Huawei this week released a security whitepaper claiming it had “never damaged any nation”, never intended to steal state or corporate secrets, and would not tolerate illegal activity.
The document (pdf) came after a decision by the Federal Government to ban Huawei from bidding on National Broadband Network work, and criticism from the US Government about the organisation’s alleged close ties to Bejing.
Governments said those ties could result in the network giant allowing Chinese organisations to commit espionage by accessing data within Huawei infrastructure.
Although the report did not cite the allegations, it took pains to outline that ostensibly trusted companies like rival Cisco, Intel, Alcatel-Lucent and Ericsson had significant interests in China.
Huawei asked if comments by Cisco chief executive John Chambers about Cisco “becoming a Chinese company” was tantamount to being “foreign developed”.
More broadly, the report claimed global companies -- like itself -- would risk collapse should they engage in acquiescing to government requests to commit espionage.
Huawei’s global security officer John Suffolk, who authored the 16-page report, blamed “politically or competitor-inspired negative commentary about cyber security” for government suspicion.
“While worry about breaches of cyber security is understandable and legitimate, the rhetoric risks distracting from the wide range of challenges our industry faces,” Suffolk said.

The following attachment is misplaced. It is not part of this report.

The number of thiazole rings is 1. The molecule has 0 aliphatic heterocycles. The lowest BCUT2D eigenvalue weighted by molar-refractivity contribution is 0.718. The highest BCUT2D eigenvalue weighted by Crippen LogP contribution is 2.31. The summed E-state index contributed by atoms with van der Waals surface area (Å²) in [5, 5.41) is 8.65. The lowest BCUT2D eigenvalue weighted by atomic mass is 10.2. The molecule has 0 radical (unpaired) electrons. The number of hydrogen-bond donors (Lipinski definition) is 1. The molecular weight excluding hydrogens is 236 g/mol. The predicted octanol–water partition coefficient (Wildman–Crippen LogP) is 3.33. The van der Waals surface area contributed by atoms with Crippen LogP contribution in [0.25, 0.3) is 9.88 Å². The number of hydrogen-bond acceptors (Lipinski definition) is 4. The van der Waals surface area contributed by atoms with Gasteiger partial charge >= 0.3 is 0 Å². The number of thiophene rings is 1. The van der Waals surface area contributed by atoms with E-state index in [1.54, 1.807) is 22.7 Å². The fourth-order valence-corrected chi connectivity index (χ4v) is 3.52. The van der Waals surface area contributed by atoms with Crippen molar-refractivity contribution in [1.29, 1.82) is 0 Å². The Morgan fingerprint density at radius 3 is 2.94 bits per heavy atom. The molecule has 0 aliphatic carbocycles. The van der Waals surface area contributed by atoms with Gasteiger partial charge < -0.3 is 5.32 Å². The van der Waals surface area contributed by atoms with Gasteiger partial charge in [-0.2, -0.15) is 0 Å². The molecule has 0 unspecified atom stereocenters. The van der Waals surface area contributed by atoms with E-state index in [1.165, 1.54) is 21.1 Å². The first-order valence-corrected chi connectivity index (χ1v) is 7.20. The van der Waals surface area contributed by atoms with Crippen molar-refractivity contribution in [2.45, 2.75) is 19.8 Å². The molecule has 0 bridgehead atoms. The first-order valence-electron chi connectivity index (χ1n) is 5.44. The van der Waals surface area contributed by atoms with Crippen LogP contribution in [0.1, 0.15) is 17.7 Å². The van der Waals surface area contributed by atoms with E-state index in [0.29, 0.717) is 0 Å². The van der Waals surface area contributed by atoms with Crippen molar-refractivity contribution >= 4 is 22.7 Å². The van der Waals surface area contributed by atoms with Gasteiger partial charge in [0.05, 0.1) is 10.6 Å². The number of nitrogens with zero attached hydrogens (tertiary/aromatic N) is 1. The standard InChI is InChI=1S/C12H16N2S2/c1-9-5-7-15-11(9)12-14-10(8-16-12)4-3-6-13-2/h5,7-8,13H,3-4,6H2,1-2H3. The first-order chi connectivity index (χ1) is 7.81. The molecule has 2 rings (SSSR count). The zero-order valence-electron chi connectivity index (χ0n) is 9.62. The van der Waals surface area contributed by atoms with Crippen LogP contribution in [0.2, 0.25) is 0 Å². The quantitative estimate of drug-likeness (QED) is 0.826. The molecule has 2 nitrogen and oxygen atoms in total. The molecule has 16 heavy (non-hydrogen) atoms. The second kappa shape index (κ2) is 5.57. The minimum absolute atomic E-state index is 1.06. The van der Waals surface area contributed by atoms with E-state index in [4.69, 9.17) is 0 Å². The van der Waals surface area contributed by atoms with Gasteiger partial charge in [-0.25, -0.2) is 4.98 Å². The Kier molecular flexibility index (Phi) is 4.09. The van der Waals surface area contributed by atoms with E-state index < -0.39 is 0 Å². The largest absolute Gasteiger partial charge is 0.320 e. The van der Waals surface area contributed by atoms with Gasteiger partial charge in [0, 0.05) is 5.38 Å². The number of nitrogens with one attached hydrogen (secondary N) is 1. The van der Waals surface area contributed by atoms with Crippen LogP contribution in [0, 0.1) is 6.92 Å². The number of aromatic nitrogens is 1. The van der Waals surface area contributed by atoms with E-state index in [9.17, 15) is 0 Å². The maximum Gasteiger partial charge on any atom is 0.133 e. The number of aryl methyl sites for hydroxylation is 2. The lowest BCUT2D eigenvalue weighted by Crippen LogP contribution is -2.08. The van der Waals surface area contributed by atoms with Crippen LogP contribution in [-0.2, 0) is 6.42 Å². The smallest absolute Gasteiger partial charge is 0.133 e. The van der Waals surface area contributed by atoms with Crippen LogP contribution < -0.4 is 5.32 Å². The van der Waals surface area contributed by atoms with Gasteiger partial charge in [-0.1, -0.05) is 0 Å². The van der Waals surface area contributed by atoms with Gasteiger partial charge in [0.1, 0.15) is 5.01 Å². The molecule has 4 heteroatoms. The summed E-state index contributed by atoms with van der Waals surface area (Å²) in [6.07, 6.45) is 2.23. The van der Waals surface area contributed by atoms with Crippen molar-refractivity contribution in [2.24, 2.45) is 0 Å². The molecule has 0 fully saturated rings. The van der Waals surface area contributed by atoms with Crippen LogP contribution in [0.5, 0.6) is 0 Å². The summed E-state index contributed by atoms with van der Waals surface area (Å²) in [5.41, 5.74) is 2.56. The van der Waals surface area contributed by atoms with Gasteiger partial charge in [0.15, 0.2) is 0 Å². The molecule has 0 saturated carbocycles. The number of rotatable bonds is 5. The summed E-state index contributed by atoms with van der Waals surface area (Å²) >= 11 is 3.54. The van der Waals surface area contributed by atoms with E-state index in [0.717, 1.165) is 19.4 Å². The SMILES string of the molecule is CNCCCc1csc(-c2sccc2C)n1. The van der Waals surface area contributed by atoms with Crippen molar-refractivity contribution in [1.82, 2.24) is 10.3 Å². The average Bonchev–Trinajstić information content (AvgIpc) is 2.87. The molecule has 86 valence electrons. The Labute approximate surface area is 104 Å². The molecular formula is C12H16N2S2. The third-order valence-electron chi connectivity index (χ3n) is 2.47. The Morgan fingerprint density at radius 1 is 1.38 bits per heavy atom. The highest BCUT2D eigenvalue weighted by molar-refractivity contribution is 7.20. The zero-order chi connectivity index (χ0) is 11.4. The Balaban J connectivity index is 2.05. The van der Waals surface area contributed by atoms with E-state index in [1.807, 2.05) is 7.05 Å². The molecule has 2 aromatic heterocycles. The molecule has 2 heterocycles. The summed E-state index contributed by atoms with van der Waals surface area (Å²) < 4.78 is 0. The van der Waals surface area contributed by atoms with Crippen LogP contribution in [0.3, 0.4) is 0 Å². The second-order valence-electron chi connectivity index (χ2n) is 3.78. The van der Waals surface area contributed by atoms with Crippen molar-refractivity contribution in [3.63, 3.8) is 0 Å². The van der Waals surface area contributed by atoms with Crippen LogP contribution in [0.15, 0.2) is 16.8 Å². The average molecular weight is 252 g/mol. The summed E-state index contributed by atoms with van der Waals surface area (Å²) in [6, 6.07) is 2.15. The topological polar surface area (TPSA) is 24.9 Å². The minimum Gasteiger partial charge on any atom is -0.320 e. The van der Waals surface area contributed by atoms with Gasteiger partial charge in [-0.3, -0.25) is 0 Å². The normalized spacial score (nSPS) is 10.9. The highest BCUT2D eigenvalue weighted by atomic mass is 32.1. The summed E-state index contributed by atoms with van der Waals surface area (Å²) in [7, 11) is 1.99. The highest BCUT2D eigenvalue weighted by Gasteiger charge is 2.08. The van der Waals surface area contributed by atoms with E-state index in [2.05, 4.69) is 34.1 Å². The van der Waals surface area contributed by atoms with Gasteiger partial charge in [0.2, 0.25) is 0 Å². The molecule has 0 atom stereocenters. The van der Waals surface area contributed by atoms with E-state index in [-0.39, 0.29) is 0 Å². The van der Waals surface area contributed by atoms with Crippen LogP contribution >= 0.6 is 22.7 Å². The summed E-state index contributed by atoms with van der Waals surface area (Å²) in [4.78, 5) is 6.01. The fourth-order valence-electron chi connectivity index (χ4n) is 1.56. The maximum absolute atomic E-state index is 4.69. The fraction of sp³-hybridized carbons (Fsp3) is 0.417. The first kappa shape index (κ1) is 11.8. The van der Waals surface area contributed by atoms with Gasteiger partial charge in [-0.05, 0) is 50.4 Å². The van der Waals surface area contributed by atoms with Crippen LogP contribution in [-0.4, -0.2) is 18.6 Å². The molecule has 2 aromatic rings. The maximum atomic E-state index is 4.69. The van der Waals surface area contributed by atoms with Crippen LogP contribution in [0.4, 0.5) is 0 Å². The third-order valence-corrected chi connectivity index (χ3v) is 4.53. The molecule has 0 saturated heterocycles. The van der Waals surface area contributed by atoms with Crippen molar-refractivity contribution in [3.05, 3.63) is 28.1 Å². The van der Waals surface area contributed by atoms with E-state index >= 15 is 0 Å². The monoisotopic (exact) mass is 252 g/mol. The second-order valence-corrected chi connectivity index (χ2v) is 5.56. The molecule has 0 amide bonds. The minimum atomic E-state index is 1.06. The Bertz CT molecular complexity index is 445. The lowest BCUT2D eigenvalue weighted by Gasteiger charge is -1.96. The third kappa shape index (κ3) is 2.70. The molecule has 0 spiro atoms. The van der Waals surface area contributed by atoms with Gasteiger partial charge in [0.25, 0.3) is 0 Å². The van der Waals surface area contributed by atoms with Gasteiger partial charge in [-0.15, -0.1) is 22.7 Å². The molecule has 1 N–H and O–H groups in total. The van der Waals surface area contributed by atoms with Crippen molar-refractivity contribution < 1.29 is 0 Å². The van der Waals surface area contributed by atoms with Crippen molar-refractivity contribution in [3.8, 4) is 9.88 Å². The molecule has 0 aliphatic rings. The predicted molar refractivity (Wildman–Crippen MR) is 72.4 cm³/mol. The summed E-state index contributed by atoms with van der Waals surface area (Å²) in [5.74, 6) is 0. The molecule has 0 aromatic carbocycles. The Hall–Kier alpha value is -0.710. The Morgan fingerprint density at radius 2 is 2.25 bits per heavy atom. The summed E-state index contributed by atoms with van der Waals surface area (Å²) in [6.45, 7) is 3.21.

“Achieving an effective, global, industry-wide solution is going to demand sober and fact-based dialogue, not commercial or political jousting.”
Technology infrastructure was built and sourced from nations all over the world, Suffolk said, adding that it was “no longer possible with today’s complex technology ecosystem and architecture [to] stop all threats from all threat actors”.
He appeared to take aim at the US Government by citing the use of the Stuxnet espionage malware which was credited as the clandestine Olympic Games project of the Pentagon.
Stuxnet and other state-developed malware had pushed the world to a technological “precipice”, he said.
“If we accept this route, then we must stop complaining and accept the consequences of the cyber race to the bottom of the pit and the return of the Wild West," he said.
"Or should we collectively step back from the precipice, as we have done in other forms of warfare, and establish laws, norms, standards and protocols – accepting that trust has to be earned and continually validated and also accepting that a lack of trust exists between some stakeholders when it comes to cyber security.”
Copyright © SC Magazine, Australia
Issue: 347 | March 2016